Step 6: Start Taping
After you've got your joint somewhat solidified with a weld of thickened epoxy, you can remove the cable ties. you may need to cut them, but just get out what you can, and don't tape over the locking part. Sand the area smooth (and rounded if an outside edge) so that it's ready for epoxy.
If your joint required you to "weld" it together so that you could take out the cable ties (especially the locking part), make sure to sand the area roughly before you start to apply the tape. Epoxy generally does not stick to itself very well. Remember to wet out the surface once again if you've had to wait for the first coat to dry.
If the joint is all ready and set, cut a length of fiberglass tape to fit the joint. You can leave about a quarter inch of extra on each side if you want, but for inside joints especially it's best to cut it exactly. Roughly pat down the tape to the wet epoxy surface, and then starting at one end with a fresh batch of unthickened epoxy, brush on epoxy until the tape becomes relatively clear. You may need to finesse the bubbles out with a finger, but generally fiberglass tape is pretty easy to get right.
Use a plastic scraper to help you get out any bubbles and to spread the epoxy along evenly. Generally I'll wet out around a 1 foot section with a brush first, and then get another foot out of it using the plastic scraper. You just want the fiberglass tape to be impregnated in epoxy, not necessarily coated. A thin layer of epoxy is flexible, and the fiberglass gives it the tensile strength it needs, whereas a thick layer of epoxy is more likely to crack.
If you're going around curves, you may need to "kerf" the tape around the edge by making a few 1' cuts into the tape along the inside and outside radius of the curve. The tape stretches pretty well though, and try pulling on the ends of the tape before you make any cuts, which decrease the strength of the joint.
Step 7: Drying and Finishing
Follow the epoxy's instructions on drying time and curing (generally 6-12 hours to touch). Try to keep dust and insects off of it in the meantime.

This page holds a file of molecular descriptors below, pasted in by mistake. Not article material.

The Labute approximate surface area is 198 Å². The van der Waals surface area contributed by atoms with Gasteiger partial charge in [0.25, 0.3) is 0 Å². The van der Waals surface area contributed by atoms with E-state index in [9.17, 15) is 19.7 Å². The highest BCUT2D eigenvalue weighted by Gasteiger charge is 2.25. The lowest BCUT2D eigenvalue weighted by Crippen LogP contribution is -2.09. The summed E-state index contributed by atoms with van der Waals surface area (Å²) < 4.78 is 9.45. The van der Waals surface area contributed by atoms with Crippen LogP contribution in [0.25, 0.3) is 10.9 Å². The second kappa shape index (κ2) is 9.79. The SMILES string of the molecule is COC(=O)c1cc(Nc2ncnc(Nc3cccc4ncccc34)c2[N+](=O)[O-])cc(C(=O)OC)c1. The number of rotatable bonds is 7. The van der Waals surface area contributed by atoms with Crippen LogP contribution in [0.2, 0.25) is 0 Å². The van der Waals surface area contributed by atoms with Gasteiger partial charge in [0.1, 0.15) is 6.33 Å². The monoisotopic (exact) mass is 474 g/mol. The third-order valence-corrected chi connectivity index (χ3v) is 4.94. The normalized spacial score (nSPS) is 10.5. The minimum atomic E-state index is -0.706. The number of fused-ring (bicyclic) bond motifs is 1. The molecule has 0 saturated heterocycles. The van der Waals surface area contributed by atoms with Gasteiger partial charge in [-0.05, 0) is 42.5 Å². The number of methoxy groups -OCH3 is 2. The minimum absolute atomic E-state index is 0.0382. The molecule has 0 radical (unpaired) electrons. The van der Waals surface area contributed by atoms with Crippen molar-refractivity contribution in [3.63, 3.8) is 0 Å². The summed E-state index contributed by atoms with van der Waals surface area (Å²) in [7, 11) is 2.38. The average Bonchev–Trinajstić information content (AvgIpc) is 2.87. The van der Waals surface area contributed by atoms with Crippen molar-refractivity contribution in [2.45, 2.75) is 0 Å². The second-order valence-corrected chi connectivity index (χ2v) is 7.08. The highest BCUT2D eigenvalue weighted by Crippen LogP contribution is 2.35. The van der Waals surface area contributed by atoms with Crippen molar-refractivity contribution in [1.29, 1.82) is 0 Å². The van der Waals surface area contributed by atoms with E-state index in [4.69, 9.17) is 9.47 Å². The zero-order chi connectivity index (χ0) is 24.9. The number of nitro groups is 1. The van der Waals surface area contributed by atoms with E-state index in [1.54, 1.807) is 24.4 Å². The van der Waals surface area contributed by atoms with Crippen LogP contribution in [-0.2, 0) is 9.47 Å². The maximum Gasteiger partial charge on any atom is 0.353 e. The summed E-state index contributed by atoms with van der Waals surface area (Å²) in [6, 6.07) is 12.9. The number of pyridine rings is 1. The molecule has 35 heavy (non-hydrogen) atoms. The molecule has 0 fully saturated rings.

If you're okay with the slightly raised and bumpy texture of the fiberglass tape, you can cover the seam in a polypropylene drop cloth, which doesn't stick to the epoxy and will create a nice and smooth surface.
If you want it to be smoother, then suit up in a jumper or long sleeves and pants (with legs and arms taped) and sand it out. Fiberglass gets everywhere, so to avoid itching for weeks, do everything you can to keep dust from flying around.
If your joint needs to be super strong, then do a few more seams of tape overlapping the original seam. This is common on large boats (20 ft+).
Step 8: Epilogue: Mini-Cup Mods and Suggestions
I made a few modifications to the original plans. For one, Instead of having stringers and screws fastening each piece of plywood, I use the stitch-and-glue method outlined here. I also rotated the original cockpit dimensions so that the rounded end was towards the stern. Additionally, I placed deckplates in the cockpit for access to the five watertight compartments. In the two foreward compartments I added two non-watertight bulkheads at the fore end of the daggerboard box to stop any cargo in those compartments from sliding around too much. I also added an additional support beam at the top of the stern between the rear bulkhead and transom. I coated the entire hull, inside and out, in epoxy for longevity.
In terms of the rigging, I kept the general rig dimensions, but added outhaul, downhaul, and traveller lines feeding into clam cleats at the cockpit. The spars are 1.25 in aluminum T6 tubing and the mast is a 2.25 in alumunim T6 pipe. I made the sail with a sail-making neighbor of mine, and it is based of off the given dimensions with the shape "eyeballed". The The mainsheet goes through a swiveling fairlead and cam cleat located directly aft the daggerboard, with an accompanying block directly above on the boom. I may try and make a higher performance sloop rig; I'm not sure the lateen rig does it justice.
On deck, I added a cleat and set of chocks at the bow and an additional cleat as a handle on the daggerboard. I put an adjustable hiking strap in the center of the cockpit at the floor, which certainly sees use. The hull's nearly flat-bottomed design means that in the water, the Mini-Cup likes to be sailed flat, and tends to turn into the wind with even small angles of heel.